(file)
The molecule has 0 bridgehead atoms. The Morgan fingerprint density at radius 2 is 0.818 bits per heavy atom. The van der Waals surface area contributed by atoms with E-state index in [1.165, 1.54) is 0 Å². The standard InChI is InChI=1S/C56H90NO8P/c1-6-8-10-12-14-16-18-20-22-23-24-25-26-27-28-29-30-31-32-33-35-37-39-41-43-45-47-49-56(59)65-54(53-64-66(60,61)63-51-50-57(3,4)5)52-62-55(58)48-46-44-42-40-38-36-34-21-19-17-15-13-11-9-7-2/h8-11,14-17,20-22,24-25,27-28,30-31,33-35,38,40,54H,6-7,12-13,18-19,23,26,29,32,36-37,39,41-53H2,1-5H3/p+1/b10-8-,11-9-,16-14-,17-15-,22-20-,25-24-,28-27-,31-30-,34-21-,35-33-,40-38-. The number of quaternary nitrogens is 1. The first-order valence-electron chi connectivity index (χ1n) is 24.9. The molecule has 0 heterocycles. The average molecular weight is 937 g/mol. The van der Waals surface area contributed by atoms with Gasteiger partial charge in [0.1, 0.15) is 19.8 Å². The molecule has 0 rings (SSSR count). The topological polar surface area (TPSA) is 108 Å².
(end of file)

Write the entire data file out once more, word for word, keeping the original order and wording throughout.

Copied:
The molecule has 0 bridgehead atoms. The Morgan fingerprint density at radius 2 is 0.818 bits per heavy atom. The van der Waals surface area contributed by atoms with E-state index in [1.165, 1.54) is 0 Å². The standard InChI is InChI=1S/C56H90NO8P/c1-6-8-10-12-14-16-18-20-22-23-24-25-26-27-28-29-30-31-32-33-35-37-39-41-43-45-47-49-56(59)65-54(53-64-66(60,61)63-51-50-57(3,4)5)52-62-55(58)48-46-44-42-40-38-36-34-21-19-17-15-13-11-9-7-2/h8-11,14-17,20-22,24-25,27-28,30-31,33-35,38,40,54H,6-7,12-13,18-19,23,26,29,32,36-37,39,41-53H2,1-5H3/p+1/b10-8-,11-9-,16-14-,17-15-,22-20-,25-24-,28-27-,31-30-,34-21-,35-33-,40-38-. The number of quaternary nitrogens is 1. The first-order valence-electron chi connectivity index (χ1n) is 24.9. The molecule has 0 heterocycles. The average molecular weight is 937 g/mol. The van der Waals surface area contributed by atoms with Gasteiger partial charge in [0.1, 0.15) is 19.8 Å². The molecule has 0 rings (SSSR count). The topological polar surface area (TPSA) is 108 Å².